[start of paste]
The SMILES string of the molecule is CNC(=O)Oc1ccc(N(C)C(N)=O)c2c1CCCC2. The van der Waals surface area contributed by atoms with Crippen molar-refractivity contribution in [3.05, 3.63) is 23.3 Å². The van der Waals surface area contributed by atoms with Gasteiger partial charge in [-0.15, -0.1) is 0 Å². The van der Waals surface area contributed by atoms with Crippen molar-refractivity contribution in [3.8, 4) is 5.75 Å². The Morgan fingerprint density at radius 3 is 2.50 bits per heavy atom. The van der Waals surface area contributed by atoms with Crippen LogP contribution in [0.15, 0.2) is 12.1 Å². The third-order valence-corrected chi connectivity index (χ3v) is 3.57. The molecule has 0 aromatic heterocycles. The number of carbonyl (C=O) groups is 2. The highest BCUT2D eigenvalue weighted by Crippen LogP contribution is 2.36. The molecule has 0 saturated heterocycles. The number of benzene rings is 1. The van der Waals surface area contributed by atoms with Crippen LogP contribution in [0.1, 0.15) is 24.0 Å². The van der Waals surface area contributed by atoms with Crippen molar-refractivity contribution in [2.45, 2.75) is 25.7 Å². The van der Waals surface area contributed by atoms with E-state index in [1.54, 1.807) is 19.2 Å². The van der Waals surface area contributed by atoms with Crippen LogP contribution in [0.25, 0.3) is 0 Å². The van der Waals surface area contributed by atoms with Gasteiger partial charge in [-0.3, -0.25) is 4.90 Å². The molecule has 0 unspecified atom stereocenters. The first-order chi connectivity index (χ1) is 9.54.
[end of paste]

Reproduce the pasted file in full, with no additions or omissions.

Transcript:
The SMILES string of the molecule is CNC(=O)Oc1ccc(N(C)C(N)=O)c2c1CCCC2. The van der Waals surface area contributed by atoms with Crippen molar-refractivity contribution in [3.05, 3.63) is 23.3 Å². The van der Waals surface area contributed by atoms with Gasteiger partial charge in [-0.15, -0.1) is 0 Å². The van der Waals surface area contributed by atoms with Crippen molar-refractivity contribution in [3.8, 4) is 5.75 Å². The Morgan fingerprint density at radius 3 is 2.50 bits per heavy atom. The van der Waals surface area contributed by atoms with Crippen LogP contribution in [0.15, 0.2) is 12.1 Å². The third-order valence-corrected chi connectivity index (χ3v) is 3.57. The molecule has 0 aromatic heterocycles. The number of carbonyl (C=O) groups is 2. The highest BCUT2D eigenvalue weighted by Crippen LogP contribution is 2.36. The molecule has 0 saturated heterocycles. The number of benzene rings is 1. The van der Waals surface area contributed by atoms with Crippen LogP contribution in [0.1, 0.15) is 24.0 Å². The van der Waals surface area contributed by atoms with Crippen molar-refractivity contribution in [2.45, 2.75) is 25.7 Å². The van der Waals surface area contributed by atoms with E-state index in [1.54, 1.807) is 19.2 Å². The van der Waals surface area contributed by atoms with Crippen LogP contribution in [0.25, 0.3) is 0 Å². The van der Waals surface area contributed by atoms with Gasteiger partial charge in [-0.3, -0.25) is 4.90 Å². The molecule has 0 unspecified atom stereocenters. The first-order chi connectivity index (χ1) is 9.54.